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Author Topic: A unique Victorian housing style...  (Read 1426 times)
Siliconous Skumins
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« on: May 13, 2014, 01:37:17 am »

This may be of interest to some who have an interest in 'Vicwardian' period housing. Smiley

The "Tyneside flat" is an interesting quirk of North East England, essentially it is pairs of single-storey flats within a two-storey terrace; the down stairs being one self contained flat, and the upstairs being another. The upper flat has a stairway leading from directly behind its front door, the lower has a long hallway from the other door, which links the rooms. They vary in size, usually the lower flat has one or two bedrooms as it is made slightly smaller by the staircase to upstairs. Some upper flats use the attic space for additional bedrooms and may have three or four bedrooms, spread over two floors, and usually with a dormer window to the front. Typically in the Victorian and Edwardian eras, the parlour was also used as a bedroom; often a special sideboard with a foldaway bed inside was used for this purpose, or some other easily folded and stored bedding solution.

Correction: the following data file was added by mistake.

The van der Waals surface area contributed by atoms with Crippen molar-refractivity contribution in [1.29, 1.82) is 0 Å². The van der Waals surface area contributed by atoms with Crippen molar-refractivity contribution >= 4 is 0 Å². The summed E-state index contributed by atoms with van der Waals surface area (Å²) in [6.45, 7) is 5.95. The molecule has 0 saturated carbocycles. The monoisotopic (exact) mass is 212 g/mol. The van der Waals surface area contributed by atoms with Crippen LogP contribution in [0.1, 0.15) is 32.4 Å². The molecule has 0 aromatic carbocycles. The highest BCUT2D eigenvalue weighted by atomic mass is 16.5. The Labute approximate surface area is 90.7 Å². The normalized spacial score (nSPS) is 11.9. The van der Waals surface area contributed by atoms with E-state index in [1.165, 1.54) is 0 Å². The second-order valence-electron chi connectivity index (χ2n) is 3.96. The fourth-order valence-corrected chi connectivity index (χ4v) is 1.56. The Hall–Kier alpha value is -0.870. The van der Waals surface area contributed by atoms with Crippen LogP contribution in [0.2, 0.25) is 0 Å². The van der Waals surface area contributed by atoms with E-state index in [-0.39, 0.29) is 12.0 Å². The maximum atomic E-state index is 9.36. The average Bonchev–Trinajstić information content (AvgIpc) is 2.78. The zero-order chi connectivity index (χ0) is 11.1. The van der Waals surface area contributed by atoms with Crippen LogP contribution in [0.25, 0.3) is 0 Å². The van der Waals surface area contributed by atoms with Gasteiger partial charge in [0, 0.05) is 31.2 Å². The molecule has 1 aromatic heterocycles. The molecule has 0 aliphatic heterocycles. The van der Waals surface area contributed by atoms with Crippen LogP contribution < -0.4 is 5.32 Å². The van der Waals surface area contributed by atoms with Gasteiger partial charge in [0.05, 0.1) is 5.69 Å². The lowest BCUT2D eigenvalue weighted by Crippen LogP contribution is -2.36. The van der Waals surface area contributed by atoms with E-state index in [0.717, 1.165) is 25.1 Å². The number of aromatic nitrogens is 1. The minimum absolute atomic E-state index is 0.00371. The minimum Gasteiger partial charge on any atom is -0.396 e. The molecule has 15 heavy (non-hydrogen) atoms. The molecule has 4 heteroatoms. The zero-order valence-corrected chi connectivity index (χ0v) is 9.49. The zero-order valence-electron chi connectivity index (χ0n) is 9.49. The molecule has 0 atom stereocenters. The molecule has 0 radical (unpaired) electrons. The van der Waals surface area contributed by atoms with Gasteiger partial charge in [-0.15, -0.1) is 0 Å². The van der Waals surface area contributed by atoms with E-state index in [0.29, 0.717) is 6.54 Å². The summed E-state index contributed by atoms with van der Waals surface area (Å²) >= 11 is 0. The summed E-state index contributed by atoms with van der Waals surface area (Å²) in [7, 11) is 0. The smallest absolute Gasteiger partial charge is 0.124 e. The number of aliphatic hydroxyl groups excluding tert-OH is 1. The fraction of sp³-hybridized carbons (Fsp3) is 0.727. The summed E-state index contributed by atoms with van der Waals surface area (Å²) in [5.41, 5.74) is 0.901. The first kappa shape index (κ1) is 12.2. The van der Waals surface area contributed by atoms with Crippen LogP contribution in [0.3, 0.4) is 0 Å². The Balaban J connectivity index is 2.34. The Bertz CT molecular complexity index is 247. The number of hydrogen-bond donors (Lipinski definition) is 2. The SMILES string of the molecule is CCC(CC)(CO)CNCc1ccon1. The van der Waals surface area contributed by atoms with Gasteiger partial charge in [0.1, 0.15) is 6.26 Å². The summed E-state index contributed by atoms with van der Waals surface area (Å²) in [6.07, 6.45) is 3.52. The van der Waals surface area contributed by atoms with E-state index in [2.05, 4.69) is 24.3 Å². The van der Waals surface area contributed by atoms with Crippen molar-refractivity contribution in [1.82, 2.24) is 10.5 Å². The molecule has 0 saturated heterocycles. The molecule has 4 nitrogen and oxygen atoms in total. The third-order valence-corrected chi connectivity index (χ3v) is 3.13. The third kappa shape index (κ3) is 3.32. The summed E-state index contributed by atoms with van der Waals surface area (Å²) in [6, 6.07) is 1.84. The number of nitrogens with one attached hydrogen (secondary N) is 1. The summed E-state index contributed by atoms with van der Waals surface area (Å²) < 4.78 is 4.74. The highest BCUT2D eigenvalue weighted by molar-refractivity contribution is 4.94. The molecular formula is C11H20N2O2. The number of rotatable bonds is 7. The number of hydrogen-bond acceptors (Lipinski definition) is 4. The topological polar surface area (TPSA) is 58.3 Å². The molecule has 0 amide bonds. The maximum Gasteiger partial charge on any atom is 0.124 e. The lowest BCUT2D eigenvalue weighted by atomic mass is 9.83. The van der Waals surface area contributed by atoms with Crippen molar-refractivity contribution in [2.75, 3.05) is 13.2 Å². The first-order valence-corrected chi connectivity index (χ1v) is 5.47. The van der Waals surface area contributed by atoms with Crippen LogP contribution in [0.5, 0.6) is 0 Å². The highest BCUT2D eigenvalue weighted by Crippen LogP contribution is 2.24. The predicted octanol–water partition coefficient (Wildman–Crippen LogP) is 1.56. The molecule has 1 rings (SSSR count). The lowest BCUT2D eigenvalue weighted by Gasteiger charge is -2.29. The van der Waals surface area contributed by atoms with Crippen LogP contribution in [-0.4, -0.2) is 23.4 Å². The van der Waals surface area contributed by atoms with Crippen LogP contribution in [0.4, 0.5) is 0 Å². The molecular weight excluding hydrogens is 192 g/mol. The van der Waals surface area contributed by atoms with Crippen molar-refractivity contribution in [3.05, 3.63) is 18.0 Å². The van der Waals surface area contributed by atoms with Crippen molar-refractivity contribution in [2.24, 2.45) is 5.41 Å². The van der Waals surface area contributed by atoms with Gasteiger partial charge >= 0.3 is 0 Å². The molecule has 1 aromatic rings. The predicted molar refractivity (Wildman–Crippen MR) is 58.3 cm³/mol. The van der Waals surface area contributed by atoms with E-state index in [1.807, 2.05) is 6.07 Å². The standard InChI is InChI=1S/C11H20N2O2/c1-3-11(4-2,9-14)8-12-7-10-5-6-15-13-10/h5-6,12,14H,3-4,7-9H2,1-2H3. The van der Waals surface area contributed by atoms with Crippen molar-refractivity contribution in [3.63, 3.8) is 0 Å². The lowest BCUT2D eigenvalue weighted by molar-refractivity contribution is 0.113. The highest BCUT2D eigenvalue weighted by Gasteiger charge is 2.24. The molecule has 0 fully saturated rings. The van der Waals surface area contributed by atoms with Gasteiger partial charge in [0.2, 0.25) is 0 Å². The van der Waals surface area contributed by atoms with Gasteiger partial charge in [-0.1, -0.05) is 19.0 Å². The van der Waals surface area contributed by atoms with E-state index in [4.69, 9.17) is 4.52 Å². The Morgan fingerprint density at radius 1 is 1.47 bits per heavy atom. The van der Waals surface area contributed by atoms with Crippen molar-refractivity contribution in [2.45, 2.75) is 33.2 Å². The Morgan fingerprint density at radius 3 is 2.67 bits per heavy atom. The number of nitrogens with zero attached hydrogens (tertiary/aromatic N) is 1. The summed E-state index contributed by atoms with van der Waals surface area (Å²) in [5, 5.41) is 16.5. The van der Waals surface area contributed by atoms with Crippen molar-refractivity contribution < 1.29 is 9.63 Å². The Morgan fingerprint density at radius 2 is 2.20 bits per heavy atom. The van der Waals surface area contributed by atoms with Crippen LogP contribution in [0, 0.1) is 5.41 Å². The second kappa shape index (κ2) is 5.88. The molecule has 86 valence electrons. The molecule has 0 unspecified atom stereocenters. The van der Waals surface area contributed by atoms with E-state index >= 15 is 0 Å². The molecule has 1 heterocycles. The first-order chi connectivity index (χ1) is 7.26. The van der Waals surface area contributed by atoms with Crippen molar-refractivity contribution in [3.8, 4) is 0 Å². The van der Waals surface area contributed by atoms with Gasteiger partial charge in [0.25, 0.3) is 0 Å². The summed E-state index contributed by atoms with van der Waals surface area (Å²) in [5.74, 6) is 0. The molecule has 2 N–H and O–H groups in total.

The sideboard would look something like this, with the bed hidden away in the cavity behind the two cabinet doors:





A typical Newcastle street, note the Pairs of doors:




The properties were extended to the rear by an offtshot, a common feature in Victorian terraces, containing the scullery.



The scullery was often used as a "bathroom", with the Belfast sink and a tin bath providing the needed function, and often a wooden board placed over the bath as a work surface (laundry, chopping vegetables, etc). Originally the kitchen was usually the largest central room, containing a cast iron coal range for cooking, and the smaller scullery in the rear offshot. Water was only provided in the scullery, with a Belfast sink and usually a wash 'copper' (a coal fired set pot boiler) for laundry. Over time, many of these sculleries were converted as kitchens or bathrooms (often divided in two to form both - though both horribly small and cramped!), which allowed the previous kitchen to be used as a larger living room - the parlour then becoming a front bedroom.

Families often occupied a pair of flats, with parents in one and grandparents in the other. Generally though, you would know your neighbours well (sometimes too well - there was not much sound proofing between the floor / ceiling...), though that doesn't mean you always liked them. More often than not, the whole street / block knew what everyone else was up to.
Although now 100–150 years old, their construction standards were generally good and they are still considered solid and reliable buildings. The first Tyneside flats was the Shipcote Estate in Gateshead, built by William Affleck; the earliest are thought to be those in Woodbine Terrace, built between 1866 and 1870.



I have a photograph of one of these estates under construction, and an original land title deed from 1901, if anyones is interested in seeing them.  Smiley

Links:

http://www.bbc.co.uk/news/uk-england-tyne-26868399

http://en.wikipedia.org/wiki/Tyneside_flat
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